Innovative TMD design addresses wind-induced motion without sacrificing premium space.
The 1396-foot (426m) 432 Park Avenue in the center of Manhattan became the tallest residential tower in the western hemisphere and the third tallest building in the U.S. when it was completed in December 2015. More than twice the height of even its tallest neighbors, the structure expresses architect Rafael Viñoly’s vision of pure pragmatic form – a square shape, extruded straight into the sky, the exposed concrete simply and elegantly expressing pure structure.
Various codes of practice have guidelines that identify any structure with a height-to-width aspect ratio over 4:1 or 5:1 as being sensitive to dynamic wind effects due to vortex shedding. The 432 Park Avenue aspect ratio is 15:1, so even for regularly occurring winds sway control measures were clearly indicated. Our experts on the project team knew that owners and occupants making a premium investment in this “estate living in the sky” would appreciate their efforts to control wind effects and they were fully up to the task.
Through one of our shaping workshops, we explored the concept of opening up some floors to allow wind to pass through the building and break up the coherence of the vortices while maintaining the building’s pure prismatic form. Extensive wind tunnel testing showed that opening up two adjacent floors at five locations evenly spaced throughout the building’s height would be the optimal arrangement to significantly reduce cross wind oscillations. Even with these design solutions, however, there was still a need to further reduce lateral accelerations to achieve the project’s performance goals in terms of motion.
Our wind tunnel testing provided information about how the building would perform in a variety of extreme windstorm scenarios. Using that information, we determined that a 1200-ton tuned mass damper (TMD) system would keep the motion of the building within acceptable levels. Such a system would also be the largest TMD we had implemented to date.
Tuned mass damping is a passive technology that is tuned to swing at approximately the same rate as the building’s natural frequency. A TMD reduces the movement of the building and improves comfort of the occupants. Generally placed near the top of the building, for maximum effectiveness, the TMD physically “pulls” on the building and dissipates energy associated with vibrations of the building.
A pendulum is the simplest implementation of a TMD. However, to directly match the frequency of 432 Park Avenue would have required a pendulum about 120 feet long, roughly eight stories, taking up space that would be unusable for other functions. Instead, we chose an opposed-pendulum design that reduces the needed vertical space by slowing the swing rate of the TMD while maintaining the same pull on the building. Even that required creative implementation because the only locations available for the TMD were two long and narrow spaces on each side of the tower core.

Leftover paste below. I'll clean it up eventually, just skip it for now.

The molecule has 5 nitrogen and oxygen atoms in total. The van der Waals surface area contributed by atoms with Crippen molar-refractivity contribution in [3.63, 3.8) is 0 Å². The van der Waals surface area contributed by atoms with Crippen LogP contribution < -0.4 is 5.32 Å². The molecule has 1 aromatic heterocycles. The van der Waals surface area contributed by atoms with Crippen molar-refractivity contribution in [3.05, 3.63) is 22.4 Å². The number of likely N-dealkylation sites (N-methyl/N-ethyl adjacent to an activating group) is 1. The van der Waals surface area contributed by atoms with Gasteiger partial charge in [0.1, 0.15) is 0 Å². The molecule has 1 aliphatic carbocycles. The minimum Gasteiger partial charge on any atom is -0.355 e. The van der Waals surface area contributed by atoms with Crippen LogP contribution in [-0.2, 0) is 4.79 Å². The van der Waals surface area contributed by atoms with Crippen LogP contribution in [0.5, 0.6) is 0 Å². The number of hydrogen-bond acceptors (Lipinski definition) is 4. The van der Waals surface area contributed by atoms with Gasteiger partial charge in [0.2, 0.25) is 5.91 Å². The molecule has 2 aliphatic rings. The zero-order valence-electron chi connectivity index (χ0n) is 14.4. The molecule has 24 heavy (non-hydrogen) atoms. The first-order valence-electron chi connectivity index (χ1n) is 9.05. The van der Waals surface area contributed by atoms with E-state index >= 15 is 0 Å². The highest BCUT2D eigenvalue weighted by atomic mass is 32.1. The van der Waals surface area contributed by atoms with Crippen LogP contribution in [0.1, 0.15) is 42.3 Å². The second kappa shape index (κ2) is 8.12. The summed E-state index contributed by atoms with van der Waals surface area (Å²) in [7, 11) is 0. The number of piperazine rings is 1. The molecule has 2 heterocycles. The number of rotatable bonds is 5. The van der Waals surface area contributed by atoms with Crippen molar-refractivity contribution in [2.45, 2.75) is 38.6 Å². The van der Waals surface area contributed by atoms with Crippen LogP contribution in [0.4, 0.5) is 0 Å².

To fit the TMD into the available space, we modified an innovative opposed-pendulum design concept we previously had implemented on other projects. This approach uses a combination of traditional and inverted pendulums, but for 432 Park Avenue we reconceptualized the design in two ways. First, we divided the required 1200-ton mass into two identical 600-ton TMDs, locating one on either side of the core. Second, we configured the twin TMDs such that each has two conventional pendulums on either side of an inverted pendulum, allowing the TMD to swing at a slower rate but with sufficient force for good building performance. Linking these three pendulums in this way resulted in a stable system that matched the tower’s frequency and worked well with the available long and narrow floor space.
This design innovation achieved performance objectives for occupant comfort. As customized for 432 Park Avenue, the TMDs we designed fit within three stories, instead of the eight stories that would be required for a conventional design, while still allowing travel up to 136 inches peak-to-peak in any direction to effectively control building sway. This innovative TMD design enabled the designers of the building to address wind-induced motion issues without adding expensive structural materials or sacrificing valuable penthouse-level interior space.
Furthermore, with its multipart arrangement, this innovative and proven TMD design concept can be modified for other projects to accommodate various sizes and configurations of available floor space.